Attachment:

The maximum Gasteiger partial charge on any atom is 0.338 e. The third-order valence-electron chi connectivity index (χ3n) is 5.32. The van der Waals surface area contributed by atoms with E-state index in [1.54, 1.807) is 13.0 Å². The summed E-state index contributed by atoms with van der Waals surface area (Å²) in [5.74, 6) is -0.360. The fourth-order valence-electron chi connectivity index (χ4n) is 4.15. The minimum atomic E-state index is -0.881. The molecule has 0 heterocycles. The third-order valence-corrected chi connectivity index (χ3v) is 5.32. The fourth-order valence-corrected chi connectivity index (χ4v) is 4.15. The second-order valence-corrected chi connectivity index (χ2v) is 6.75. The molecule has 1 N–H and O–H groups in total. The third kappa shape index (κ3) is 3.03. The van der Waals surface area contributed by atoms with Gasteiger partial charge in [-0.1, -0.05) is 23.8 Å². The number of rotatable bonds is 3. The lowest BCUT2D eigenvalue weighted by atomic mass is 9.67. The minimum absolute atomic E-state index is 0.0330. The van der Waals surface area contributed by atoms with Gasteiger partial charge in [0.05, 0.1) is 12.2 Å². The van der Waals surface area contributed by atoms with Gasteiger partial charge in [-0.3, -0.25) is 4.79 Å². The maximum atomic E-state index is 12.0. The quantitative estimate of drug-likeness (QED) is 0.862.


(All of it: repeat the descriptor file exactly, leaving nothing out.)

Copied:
The maximum Gasteiger partial charge on any atom is 0.338 e. The third-order valence-electron chi connectivity index (χ3n) is 5.32. The van der Waals surface area contributed by atoms with E-state index in [1.54, 1.807) is 13.0 Å². The summed E-state index contributed by atoms with van der Waals surface area (Å²) in [5.74, 6) is -0.360. The fourth-order valence-electron chi connectivity index (χ4n) is 4.15. The minimum atomic E-state index is -0.881. The molecule has 0 heterocycles. The third-order valence-corrected chi connectivity index (χ3v) is 5.32. The fourth-order valence-corrected chi connectivity index (χ4v) is 4.15. The second-order valence-corrected chi connectivity index (χ2v) is 6.75. The molecule has 1 N–H and O–H groups in total. The third kappa shape index (κ3) is 3.03. The van der Waals surface area contributed by atoms with Gasteiger partial charge in [-0.1, -0.05) is 23.8 Å². The number of rotatable bonds is 3. The lowest BCUT2D eigenvalue weighted by atomic mass is 9.67. The minimum absolute atomic E-state index is 0.0330. The van der Waals surface area contributed by atoms with Gasteiger partial charge in [0.05, 0.1) is 12.2 Å². The van der Waals surface area contributed by atoms with Gasteiger partial charge in [-0.3, -0.25) is 4.79 Å². The maximum atomic E-state index is 12.0. The quantitative estimate of drug-likeness (QED) is 0.862.